iRunFar: That brings us nicely to the Squamish 50 Mile, which is coming up this weekend and you’re the race director. That’s part of the Skyrunning Canada series now. Again the crossover, Euro influence coming in there. How do you see the changes since you came on board?

Robbins: The Squamish 50 is the culmination of many things. The Stormy 67k that I ran almost exactly 10 years ago happened for 10 years. Then it changed race directors and didn’t happen. I knew the people involved at that point in time and I was offered Stormy to make it happen again in 2012. It was always a small, local race but one that people loved. It was also my first ever 100 miler and I was being offered it to make it into something bigger and better than ever before. I had always known the race directors and always said the same thing, that it needed some changes.

First and foremost it needed new branding—10 years of having a small race, it became known as a small race. I said, “I’ll take this and I’ll put everything into it but I need an agreement right now that you guys are okay with me changing the name and are okay with me changing the course. We’ll keep the weekend, we’ll keep the heart, and we’ll keep the people.” So, in 2012 we came out with the Squamish 50 and, at that point in time, it was about 40% the original route and 60% new, and we changed the name and we changed the branding. That first year we had 375 runners which was a 300% increase over what Stormy had ever seen. The biggest thing that I experienced that year was people just coming to Canada, people that had never run in Canada before. Even Seattle runners, Washington state runners that never had a reason to cross the border to come for a run. That first year it started happening and I thought we were on to something. Then last year we had 550 runners and this year, the third year for Squamish, we have almost 1,000 runners signed up and people flying in from 17 countries. For me to take a small, local race that got me into ultrarunning and to be able to put a little personal spin on it and get people to accept it so openly and enthusiastically, there are few things that I’ve done in my running career that have felt more rewarding than that.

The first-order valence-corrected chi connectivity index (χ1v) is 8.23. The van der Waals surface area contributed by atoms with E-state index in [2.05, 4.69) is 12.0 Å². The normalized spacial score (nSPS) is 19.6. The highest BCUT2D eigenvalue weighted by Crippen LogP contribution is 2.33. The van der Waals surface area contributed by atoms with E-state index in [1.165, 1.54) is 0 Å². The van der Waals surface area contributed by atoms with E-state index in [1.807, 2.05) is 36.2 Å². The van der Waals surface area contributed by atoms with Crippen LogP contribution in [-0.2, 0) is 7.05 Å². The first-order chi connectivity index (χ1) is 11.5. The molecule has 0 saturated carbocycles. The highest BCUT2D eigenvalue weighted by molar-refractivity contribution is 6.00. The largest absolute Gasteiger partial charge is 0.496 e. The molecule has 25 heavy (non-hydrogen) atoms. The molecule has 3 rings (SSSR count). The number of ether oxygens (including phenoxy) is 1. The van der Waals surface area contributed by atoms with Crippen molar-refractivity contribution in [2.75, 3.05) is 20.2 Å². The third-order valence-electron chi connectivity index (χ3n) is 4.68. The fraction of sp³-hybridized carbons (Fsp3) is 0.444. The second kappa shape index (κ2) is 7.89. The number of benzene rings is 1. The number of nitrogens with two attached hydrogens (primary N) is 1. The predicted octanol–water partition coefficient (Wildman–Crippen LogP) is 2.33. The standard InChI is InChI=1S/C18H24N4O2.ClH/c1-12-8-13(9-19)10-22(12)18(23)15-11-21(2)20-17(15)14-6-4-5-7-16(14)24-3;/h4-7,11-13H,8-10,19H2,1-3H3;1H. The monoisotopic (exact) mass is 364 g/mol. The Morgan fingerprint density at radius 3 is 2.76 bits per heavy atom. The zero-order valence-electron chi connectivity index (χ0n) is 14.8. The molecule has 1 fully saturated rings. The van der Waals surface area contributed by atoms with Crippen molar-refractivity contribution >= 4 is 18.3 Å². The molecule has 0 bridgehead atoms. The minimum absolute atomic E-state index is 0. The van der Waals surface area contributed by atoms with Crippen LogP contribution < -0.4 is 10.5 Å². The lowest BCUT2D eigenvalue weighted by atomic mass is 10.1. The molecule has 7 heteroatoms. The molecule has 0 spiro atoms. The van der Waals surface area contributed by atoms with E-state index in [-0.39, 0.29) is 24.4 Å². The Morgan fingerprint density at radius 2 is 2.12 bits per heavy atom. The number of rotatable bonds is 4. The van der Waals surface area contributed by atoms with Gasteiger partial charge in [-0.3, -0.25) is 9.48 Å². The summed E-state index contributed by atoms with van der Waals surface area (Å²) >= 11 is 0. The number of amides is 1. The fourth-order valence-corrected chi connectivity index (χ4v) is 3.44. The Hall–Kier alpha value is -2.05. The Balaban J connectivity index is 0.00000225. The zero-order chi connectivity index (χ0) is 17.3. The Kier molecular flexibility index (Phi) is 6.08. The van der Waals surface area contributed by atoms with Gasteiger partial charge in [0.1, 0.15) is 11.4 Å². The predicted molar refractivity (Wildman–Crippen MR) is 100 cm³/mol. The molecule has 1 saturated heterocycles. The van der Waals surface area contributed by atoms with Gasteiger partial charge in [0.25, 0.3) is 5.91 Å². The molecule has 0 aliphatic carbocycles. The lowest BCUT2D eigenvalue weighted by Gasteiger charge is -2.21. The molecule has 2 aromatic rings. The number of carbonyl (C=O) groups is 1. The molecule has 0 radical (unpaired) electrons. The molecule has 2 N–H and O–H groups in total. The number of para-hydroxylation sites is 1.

Robbie Lawless

is a runner, graphic designer and the editor of RunTramp.com. His fascination with the simple act of moving fast and light on ones own two feet – and with the characters that are attracted to it – keeps him both in work and in wonder. He hails from Ireland but now calls Sweden home.

There are 15 comments

  1. Andy Aitch

    Awesome interview. What Gary neglected to mention is that he is also race director for a series of super tough, shorter distance trail races that are quickly becoming local favourites. Gary is seriously the most outgoing, approachable, encouraging guy out there. You won't find anyone involved in the North Shore/Vancouver trail and ultra scene who has met Gary that doesn't love him. Top class all the way.

  2. ClownRunner

    Ummm, one quick question, in that photo of the HURT 100, why are all the tree roots ABOVE the ground rather than below it where they should be??? I would have a Jones fracture on absolutely every single step….